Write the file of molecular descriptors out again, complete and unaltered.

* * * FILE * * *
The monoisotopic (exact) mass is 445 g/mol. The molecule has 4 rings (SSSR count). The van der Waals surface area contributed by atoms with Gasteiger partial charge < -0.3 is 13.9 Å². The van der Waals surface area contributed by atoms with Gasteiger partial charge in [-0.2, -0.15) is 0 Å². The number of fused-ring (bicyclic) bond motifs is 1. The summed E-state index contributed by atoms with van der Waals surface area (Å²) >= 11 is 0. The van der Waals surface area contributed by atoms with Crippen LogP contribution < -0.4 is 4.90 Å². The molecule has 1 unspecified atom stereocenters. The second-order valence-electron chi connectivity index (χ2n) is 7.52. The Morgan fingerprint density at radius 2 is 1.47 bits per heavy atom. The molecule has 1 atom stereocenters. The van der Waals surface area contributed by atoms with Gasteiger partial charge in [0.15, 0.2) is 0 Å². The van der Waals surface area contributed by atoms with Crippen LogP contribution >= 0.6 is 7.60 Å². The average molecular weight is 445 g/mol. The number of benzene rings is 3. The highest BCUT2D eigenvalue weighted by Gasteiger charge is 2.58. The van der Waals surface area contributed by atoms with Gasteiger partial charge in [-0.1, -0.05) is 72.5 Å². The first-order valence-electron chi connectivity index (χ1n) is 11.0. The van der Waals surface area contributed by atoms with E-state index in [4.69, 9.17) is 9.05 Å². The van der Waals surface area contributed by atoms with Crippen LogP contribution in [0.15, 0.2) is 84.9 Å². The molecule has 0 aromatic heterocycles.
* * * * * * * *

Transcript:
The monoisotopic (exact) mass is 445 g/mol. The molecule has 4 rings (SSSR count). The van der Waals surface area contributed by atoms with Gasteiger partial charge < -0.3 is 13.9 Å². The van der Waals surface area contributed by atoms with Gasteiger partial charge in [-0.2, -0.15) is 0 Å². The number of fused-ring (bicyclic) bond motifs is 1. The summed E-state index contributed by atoms with van der Waals surface area (Å²) >= 11 is 0. The van der Waals surface area contributed by atoms with Crippen LogP contribution < -0.4 is 4.90 Å². The molecule has 1 unspecified atom stereocenters. The second-order valence-electron chi connectivity index (χ2n) is 7.52. The Morgan fingerprint density at radius 2 is 1.47 bits per heavy atom. The molecule has 1 atom stereocenters. The van der Waals surface area contributed by atoms with Gasteiger partial charge in [0.15, 0.2) is 0 Å². The van der Waals surface area contributed by atoms with Crippen LogP contribution >= 0.6 is 7.60 Å². The average molecular weight is 445 g/mol. The number of benzene rings is 3. The highest BCUT2D eigenvalue weighted by Gasteiger charge is 2.58. The van der Waals surface area contributed by atoms with Gasteiger partial charge in [-0.1, -0.05) is 72.5 Å². The first-order valence-electron chi connectivity index (χ1n) is 11.0. The van der Waals surface area contributed by atoms with E-state index in [4.69, 9.17) is 9.05 Å². The van der Waals surface area contributed by atoms with Crippen LogP contribution in [0.15, 0.2) is 84.9 Å². The molecule has 0 aromatic heterocycles.